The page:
All of my furniture design work to date is done in a matter of hours. I typically zero in on a theme and pull it as far as I can into a believable product. I like to play with tangencies, intersections, repetitions and scale, but mostly with viewpoints; every angle should be its own design. I also always want to create designs that are cultural and tactile. It should always make you feel something and should be “feel-able” i.e. you should be able to easily imagine touching the product and what that experience would be like. My goal for Clip Chair was to design something with more unique supports, that from a distance, could mystify and pull you closer. I wanted to keep the eye moving with the tubing tracks; nothing coming to a point, just doing their job here, doing their job there, and back again.
The Clip Chair features a series of bent metal tubing tracks which act as the legs, seat support and armrests. A crossbar connecting the smaller set of tracks provides the majority of the seat support, while connections hold the larger tracks to the seat and smaller tracks. These tracks are the main focus of the design, meant to look different from any viewing angle, changing the feeling from confusing, to simple, to typographical depending on where you are. The seat is meant to be a blank canvas. It should remain simple in its construction and form but can be a done in a variety of colors and materials.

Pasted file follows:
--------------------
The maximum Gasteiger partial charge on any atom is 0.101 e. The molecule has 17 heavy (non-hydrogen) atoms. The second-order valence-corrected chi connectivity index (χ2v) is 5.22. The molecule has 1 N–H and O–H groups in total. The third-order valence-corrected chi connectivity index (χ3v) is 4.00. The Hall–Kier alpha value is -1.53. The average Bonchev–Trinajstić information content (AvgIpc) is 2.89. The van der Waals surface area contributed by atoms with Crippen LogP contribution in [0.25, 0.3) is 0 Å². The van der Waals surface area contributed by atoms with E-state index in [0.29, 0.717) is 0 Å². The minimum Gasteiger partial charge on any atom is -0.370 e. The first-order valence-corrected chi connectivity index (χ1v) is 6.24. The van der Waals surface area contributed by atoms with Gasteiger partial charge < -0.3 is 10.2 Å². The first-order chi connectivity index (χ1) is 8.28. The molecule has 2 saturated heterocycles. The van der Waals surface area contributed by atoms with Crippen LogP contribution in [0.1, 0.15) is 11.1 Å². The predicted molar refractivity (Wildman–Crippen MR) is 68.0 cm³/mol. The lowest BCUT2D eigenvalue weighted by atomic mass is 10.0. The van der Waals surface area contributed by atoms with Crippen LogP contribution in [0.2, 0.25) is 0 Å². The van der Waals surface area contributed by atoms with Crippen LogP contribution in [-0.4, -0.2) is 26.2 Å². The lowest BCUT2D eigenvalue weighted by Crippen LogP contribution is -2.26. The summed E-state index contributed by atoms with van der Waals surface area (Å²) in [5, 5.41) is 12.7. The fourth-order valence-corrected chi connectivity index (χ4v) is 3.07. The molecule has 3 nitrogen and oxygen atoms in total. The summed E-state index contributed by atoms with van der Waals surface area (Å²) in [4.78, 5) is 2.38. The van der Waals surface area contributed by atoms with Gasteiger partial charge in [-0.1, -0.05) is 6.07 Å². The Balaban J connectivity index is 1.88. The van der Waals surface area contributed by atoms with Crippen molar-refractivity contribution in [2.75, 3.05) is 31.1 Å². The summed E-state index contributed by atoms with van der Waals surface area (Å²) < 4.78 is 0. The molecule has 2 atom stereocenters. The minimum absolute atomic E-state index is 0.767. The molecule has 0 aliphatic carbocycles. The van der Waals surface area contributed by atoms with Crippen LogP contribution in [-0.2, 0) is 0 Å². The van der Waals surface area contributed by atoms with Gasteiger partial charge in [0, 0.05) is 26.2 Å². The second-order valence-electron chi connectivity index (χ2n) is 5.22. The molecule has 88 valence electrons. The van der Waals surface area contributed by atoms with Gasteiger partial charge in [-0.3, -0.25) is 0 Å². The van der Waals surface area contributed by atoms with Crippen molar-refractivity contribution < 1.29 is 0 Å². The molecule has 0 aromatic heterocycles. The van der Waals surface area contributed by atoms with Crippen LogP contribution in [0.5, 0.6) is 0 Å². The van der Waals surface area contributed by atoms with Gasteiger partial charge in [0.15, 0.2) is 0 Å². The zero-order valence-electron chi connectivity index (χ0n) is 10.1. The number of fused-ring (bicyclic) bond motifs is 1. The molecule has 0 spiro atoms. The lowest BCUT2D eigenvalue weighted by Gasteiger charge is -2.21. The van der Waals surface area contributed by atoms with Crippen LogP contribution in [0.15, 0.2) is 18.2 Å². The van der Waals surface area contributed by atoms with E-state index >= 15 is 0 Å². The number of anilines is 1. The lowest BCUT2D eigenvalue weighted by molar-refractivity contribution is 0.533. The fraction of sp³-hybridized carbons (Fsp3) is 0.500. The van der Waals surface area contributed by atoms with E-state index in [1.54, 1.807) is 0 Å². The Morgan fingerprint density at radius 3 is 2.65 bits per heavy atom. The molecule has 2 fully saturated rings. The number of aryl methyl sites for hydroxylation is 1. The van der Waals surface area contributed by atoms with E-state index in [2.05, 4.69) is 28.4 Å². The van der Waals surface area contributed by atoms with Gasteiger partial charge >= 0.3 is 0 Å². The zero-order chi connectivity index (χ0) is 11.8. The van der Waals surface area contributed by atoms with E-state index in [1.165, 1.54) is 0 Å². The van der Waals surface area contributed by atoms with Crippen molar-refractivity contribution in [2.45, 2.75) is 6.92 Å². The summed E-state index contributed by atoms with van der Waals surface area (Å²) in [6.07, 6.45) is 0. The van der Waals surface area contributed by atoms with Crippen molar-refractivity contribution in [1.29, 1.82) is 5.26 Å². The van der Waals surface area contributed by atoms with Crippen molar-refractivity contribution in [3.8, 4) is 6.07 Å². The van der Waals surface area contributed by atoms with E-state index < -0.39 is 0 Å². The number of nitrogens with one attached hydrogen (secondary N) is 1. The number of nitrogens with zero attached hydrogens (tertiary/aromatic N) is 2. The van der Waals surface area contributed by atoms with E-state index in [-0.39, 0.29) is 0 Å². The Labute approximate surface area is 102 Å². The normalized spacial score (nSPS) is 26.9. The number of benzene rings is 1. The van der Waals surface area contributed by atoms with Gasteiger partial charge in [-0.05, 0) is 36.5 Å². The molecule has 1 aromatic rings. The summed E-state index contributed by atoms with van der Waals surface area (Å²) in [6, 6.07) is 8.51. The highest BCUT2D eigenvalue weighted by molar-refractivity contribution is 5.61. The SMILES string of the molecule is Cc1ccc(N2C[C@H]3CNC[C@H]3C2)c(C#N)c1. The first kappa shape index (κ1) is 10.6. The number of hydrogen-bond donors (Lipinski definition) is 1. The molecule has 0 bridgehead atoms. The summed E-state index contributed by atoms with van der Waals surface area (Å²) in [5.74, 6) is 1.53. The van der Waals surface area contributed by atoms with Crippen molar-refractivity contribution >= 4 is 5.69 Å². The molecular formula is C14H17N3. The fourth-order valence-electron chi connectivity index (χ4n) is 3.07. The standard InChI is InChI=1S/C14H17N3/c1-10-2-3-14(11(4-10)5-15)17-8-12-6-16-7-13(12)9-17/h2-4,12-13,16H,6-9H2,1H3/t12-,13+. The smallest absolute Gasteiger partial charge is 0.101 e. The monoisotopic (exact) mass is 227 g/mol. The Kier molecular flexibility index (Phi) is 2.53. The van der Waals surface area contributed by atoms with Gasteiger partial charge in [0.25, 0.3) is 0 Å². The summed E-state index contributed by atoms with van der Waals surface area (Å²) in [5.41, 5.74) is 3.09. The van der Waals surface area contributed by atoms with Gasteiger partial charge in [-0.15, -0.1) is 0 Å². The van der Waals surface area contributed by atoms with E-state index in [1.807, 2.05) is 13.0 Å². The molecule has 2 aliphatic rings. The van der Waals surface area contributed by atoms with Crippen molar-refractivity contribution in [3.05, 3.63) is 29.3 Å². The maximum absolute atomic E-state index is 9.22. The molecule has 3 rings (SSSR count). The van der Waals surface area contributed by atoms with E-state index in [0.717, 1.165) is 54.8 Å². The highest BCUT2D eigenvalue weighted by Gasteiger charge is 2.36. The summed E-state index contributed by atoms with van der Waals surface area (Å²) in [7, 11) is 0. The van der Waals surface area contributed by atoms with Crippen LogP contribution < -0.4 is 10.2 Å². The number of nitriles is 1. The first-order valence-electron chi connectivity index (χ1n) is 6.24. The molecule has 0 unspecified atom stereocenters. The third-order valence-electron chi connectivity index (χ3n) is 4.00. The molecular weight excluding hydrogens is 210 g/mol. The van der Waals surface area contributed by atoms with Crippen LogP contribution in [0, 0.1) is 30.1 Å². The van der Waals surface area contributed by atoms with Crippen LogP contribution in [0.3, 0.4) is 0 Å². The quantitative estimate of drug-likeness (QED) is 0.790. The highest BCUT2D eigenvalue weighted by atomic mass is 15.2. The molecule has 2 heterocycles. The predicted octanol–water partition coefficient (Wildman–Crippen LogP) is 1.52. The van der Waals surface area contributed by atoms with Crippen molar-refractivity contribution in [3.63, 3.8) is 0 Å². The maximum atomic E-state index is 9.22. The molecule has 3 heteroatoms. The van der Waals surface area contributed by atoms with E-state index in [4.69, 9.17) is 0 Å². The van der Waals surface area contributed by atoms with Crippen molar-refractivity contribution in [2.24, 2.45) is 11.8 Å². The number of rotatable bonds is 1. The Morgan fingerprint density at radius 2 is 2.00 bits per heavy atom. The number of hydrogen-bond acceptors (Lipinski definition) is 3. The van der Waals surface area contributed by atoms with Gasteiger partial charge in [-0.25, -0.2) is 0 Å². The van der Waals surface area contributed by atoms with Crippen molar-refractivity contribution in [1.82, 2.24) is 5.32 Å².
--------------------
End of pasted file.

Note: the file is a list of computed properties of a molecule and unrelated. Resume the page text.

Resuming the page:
Clip Front Angle-5d5fa683
Larger front tubing tracks act as armrests, extending above the seat.
Side view showing the namesake, a discarded, bent paperclip after being played with too much.
Front View showing how the tubing tracks nest next to each other.
Clip Back Angle-ed222509
Back Angle. The tubing tracks do not come to a point on the ground, rather, they just create tangencies with it.
Detail view of potential connection points and the lower crossbar supporting the seat.
- Andrew Edge
- Furniture design: series | Furniture: collection
Connections, tangencies, and the never-ending cycle.